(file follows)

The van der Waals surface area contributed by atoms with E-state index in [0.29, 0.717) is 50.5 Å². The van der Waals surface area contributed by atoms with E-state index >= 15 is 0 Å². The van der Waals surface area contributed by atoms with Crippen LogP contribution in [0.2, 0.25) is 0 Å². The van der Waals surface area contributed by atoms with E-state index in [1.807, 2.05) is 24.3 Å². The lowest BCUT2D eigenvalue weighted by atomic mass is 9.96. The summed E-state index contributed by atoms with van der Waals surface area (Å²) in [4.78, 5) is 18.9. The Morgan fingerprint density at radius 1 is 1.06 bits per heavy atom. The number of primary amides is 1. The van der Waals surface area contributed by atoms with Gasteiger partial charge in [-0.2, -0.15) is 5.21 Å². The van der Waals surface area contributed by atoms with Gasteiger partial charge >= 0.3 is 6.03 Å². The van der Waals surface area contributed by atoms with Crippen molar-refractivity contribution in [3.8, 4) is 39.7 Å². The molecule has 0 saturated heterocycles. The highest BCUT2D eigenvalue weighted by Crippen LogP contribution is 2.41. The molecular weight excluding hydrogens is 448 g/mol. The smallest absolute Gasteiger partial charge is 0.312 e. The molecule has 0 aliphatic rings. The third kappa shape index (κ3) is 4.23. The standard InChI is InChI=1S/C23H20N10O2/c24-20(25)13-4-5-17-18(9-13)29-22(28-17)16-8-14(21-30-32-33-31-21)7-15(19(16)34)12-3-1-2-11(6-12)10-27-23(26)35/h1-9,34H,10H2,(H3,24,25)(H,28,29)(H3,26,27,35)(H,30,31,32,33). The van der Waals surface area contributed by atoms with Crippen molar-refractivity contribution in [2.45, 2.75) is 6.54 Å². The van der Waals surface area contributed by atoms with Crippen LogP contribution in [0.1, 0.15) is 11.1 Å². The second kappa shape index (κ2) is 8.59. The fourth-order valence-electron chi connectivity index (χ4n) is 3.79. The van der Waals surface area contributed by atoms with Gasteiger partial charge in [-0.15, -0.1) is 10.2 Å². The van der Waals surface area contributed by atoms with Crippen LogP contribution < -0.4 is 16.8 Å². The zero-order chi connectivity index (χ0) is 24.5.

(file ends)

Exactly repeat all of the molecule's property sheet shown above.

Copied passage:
The van der Waals surface area contributed by atoms with E-state index in [0.29, 0.717) is 50.5 Å². The van der Waals surface area contributed by atoms with E-state index >= 15 is 0 Å². The van der Waals surface area contributed by atoms with Crippen LogP contribution in [0.2, 0.25) is 0 Å². The van der Waals surface area contributed by atoms with E-state index in [1.807, 2.05) is 24.3 Å². The lowest BCUT2D eigenvalue weighted by atomic mass is 9.96. The summed E-state index contributed by atoms with van der Waals surface area (Å²) in [4.78, 5) is 18.9. The Morgan fingerprint density at radius 1 is 1.06 bits per heavy atom. The number of primary amides is 1. The van der Waals surface area contributed by atoms with Gasteiger partial charge in [-0.2, -0.15) is 5.21 Å². The van der Waals surface area contributed by atoms with Gasteiger partial charge >= 0.3 is 6.03 Å². The van der Waals surface area contributed by atoms with Crippen molar-refractivity contribution in [3.8, 4) is 39.7 Å². The molecule has 0 saturated heterocycles. The highest BCUT2D eigenvalue weighted by Crippen LogP contribution is 2.41. The molecular weight excluding hydrogens is 448 g/mol. The smallest absolute Gasteiger partial charge is 0.312 e. The molecule has 0 aliphatic rings. The third kappa shape index (κ3) is 4.23. The standard InChI is InChI=1S/C23H20N10O2/c24-20(25)13-4-5-17-18(9-13)29-22(28-17)16-8-14(21-30-32-33-31-21)7-15(19(16)34)12-3-1-2-11(6-12)10-27-23(26)35/h1-9,34H,10H2,(H3,24,25)(H,28,29)(H3,26,27,35)(H,30,31,32,33). The van der Waals surface area contributed by atoms with Crippen molar-refractivity contribution in [2.45, 2.75) is 6.54 Å². The van der Waals surface area contributed by atoms with Crippen LogP contribution in [0.1, 0.15) is 11.1 Å². The second kappa shape index (κ2) is 8.59. The fourth-order valence-electron chi connectivity index (χ4n) is 3.79. The van der Waals surface area contributed by atoms with Gasteiger partial charge in [-0.15, -0.1) is 10.2 Å². The van der Waals surface area contributed by atoms with Crippen LogP contribution < -0.4 is 16.8 Å². The zero-order chi connectivity index (χ0) is 24.5.